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Lili Scharf Deutsch papers

Document | Not Digitized | Accession Number: 2009.260.1

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    Overview

    Description
    Collection of materials including Red Cross letters, correspondence, written between members of the Scharf family, primarily written by the donor after her liberation from Bergen Belsen to her family in Palestine; dated 1937-1946.
    Date
    issue:  1937-1946
    Credit Line
    United States Holocaust Memorial Museum Collection, Gift of Lili Deutsch
    Collection Creator
    Lili Scharf Deutsch
    Biography
    Lili Scharf was born on December 29, 1926, in Kisvarda, Hungary, to Herman and Rachel Steiger Scharf. Herman was born in 1888 in Verestzky, Czechoslovakia, Austro-Hungary, in the Transcarpathian region. Rose was born in 1888 in Berezna, Czechoslovakia, Austro-Hungary. The family had a grocery and liquor store. Lili was the next to the youngest of seven siblings: Helen, born 1910, Alex, Zippora (Magda), Esther, Mishka (Moshe), born 1918, Judith, born December 15, 1921, and Yitzhack (Bondy). Between 1934 and 1936, Alex, Esther, and Zippora immigrated to Palestine.

    Hungary had joined Nazi Germany in the invasion of the Soviet Union in June 1941. Jewish males were conscripted into labor battalions that were placed under the control of the Hungarian Army. Mishka was shot while serving with a labor battalion on its way to the Ukraine. After the German Army began to retreat in early 1943, the Hungarian government sought a truce with the Western powers. On March 19, 1944, Germany occupied Hungary. Lili, her parents Herman and Rachel, and Bondy were placed into the ghetto. They recevied a lettetr from Judith telling them that she was on her way to Palestine. In Summer 1944, the family was deported to Auschwitz concentration camp in. Her parents were sent to the gas chambers upon arrival. Bondy was selected for labor and sent to another camp. Lili was selected for labor, but while in the camp, was shocked to meet her sister Judith. Judith, who was in a Zionist Youth movement active in the Youth Resistance in the ghetto, had been caught, with her friend Esther Vardi, with multiple sets of false documents and arrested by the Gestapo. She was imprisoned and then sent to KiskisAuschwitz. Lili and Judith were together briefly, before being separated and sent to different camps. Lili was sent to Birenbaumel concentration camp via Breslau and Trachenberg, where she dug anti-tank canals. She was then forced on a death march through the mud and snow to Bergen-Belsen. She witnessed young women being shot for pausingto hit the snow off their shoes.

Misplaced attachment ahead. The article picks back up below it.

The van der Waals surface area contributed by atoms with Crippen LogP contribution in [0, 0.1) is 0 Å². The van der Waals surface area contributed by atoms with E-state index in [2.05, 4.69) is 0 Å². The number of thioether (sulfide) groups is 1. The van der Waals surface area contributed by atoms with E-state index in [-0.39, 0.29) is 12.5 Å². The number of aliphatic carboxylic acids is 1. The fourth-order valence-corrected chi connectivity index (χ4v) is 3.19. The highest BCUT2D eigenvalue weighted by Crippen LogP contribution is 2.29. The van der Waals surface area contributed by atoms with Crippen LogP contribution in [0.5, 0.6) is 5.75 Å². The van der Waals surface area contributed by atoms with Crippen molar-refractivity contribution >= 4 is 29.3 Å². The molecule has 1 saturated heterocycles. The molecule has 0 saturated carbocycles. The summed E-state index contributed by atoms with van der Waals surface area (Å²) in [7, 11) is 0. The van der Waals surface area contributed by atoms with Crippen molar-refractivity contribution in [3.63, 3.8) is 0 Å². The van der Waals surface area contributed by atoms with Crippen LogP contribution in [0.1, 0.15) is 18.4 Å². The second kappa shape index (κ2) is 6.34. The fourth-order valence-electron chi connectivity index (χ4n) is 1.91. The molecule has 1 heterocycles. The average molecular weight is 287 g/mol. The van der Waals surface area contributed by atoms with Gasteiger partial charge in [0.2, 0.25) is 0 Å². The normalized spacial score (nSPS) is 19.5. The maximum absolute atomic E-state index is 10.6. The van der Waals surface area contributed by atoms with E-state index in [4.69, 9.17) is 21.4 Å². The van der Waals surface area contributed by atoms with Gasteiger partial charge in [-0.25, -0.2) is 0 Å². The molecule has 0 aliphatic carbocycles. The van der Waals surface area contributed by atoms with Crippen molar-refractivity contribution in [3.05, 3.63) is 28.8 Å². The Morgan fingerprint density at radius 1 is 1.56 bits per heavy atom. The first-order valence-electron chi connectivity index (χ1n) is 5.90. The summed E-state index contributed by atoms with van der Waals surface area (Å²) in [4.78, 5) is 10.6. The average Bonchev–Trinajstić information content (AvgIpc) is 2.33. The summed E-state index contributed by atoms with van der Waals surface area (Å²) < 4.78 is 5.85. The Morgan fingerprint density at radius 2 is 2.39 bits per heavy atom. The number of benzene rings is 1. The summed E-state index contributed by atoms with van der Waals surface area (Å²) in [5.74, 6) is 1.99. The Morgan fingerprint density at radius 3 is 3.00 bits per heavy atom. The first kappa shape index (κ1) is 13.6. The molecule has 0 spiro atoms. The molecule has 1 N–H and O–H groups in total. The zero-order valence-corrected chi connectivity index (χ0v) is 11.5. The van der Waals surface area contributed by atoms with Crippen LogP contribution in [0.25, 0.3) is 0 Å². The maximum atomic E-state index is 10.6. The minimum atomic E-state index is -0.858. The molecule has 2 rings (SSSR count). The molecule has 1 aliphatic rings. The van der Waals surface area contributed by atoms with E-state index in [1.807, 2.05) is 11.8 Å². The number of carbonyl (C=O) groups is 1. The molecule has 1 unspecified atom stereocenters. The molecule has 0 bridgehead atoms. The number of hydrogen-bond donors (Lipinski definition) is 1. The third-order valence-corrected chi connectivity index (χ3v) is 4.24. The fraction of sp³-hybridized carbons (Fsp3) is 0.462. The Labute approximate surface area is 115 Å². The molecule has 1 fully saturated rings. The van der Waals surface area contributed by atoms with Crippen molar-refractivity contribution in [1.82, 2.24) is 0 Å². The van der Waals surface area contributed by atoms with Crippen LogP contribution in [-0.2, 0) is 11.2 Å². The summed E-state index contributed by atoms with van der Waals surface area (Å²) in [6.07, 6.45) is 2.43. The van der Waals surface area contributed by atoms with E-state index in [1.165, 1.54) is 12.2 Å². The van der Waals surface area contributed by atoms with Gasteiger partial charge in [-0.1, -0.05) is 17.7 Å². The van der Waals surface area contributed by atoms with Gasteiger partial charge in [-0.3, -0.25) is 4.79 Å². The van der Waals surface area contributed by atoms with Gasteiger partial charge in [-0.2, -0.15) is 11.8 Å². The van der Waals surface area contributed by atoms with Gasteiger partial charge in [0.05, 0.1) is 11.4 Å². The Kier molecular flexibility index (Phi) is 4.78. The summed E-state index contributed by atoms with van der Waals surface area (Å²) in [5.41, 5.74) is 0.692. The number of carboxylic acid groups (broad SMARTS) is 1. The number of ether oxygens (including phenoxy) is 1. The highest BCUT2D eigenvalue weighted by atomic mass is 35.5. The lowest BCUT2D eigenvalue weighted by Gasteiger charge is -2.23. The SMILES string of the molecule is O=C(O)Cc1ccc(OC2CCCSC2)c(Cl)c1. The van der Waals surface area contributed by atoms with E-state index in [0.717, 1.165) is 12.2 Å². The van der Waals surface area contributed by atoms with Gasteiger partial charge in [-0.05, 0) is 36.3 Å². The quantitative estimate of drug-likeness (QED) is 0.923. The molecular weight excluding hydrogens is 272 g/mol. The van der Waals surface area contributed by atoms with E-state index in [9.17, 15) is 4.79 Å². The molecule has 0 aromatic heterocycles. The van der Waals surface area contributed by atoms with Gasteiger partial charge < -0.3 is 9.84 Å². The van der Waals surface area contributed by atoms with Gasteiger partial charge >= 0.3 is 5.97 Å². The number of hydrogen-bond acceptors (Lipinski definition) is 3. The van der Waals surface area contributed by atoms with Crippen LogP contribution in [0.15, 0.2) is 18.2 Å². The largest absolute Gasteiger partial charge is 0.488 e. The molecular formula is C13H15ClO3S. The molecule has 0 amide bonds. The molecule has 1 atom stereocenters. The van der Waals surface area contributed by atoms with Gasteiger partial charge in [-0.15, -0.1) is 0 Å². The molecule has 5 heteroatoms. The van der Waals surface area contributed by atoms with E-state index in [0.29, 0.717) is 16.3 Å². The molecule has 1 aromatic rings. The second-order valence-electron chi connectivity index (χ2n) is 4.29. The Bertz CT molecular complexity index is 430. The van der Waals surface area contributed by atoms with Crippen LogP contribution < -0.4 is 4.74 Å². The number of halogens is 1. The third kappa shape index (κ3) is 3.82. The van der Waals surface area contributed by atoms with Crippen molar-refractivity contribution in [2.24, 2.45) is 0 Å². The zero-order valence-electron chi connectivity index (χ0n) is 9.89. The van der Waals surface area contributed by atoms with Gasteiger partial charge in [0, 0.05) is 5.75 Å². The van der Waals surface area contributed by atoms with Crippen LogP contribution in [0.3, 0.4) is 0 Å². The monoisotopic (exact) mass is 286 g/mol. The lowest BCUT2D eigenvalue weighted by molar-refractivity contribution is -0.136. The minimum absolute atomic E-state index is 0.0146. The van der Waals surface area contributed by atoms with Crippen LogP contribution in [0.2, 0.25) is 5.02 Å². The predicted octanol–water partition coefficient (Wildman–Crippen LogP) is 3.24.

Bergen Belsen was liberated by British forces on April 15, 1945, Lili remained in the camp, working in the Messing Office as a typist. She learned that her sister, Helen, had been deported and perished in a concentration camp. Her brother Bondi had been killed in Dachau. Lili was active in Hashomer Hatzair, and tried unsuccessfully to get to Palestine. After her first attempt, she was sent from Belgium back to Dusseldorf, Germany. Eventually, she managed to cross the border to Italy through the Alps and stayed in Milan and Rome disaplced persons camps as a stateless refugee. She eventually got passage on the ship, Moledet, and sailed on June 6, 1948, to the newly declared State of Israel, where she was reunited with her sister Judith. Judith had been sent from Auschwitz to Weisskirchen concentration camp, where she worked in an arms factory until liberated in May 1945. Judith had emigrated legally to Palestine from Romania, with the aid of Hashomer Hatzair, on October 29, 1945. Lili married and became Lil Deutsch. She had two sons. She and her family eventually immigrated to the United States.

    Physical Details

    Genre/Form
    Letters.
    Extent
    1 folder

    Rights & Restrictions

    Conditions on Access
    There are no known restrictions on access to this material.
    Conditions on Use
    The Museum is in the process of determining the possible use restrictions that may apply to material(s) in this collection.

    Administrative Notes

    Provenance
    Donated to the United States Holocaust Memorial Museum in 2009 by Lili Deutsch.
    Record last modified:
    2023-12-26 14:22:31
    This page:
    https:​/​/collections.ushmm.org​/search​/catalog​/irn38902

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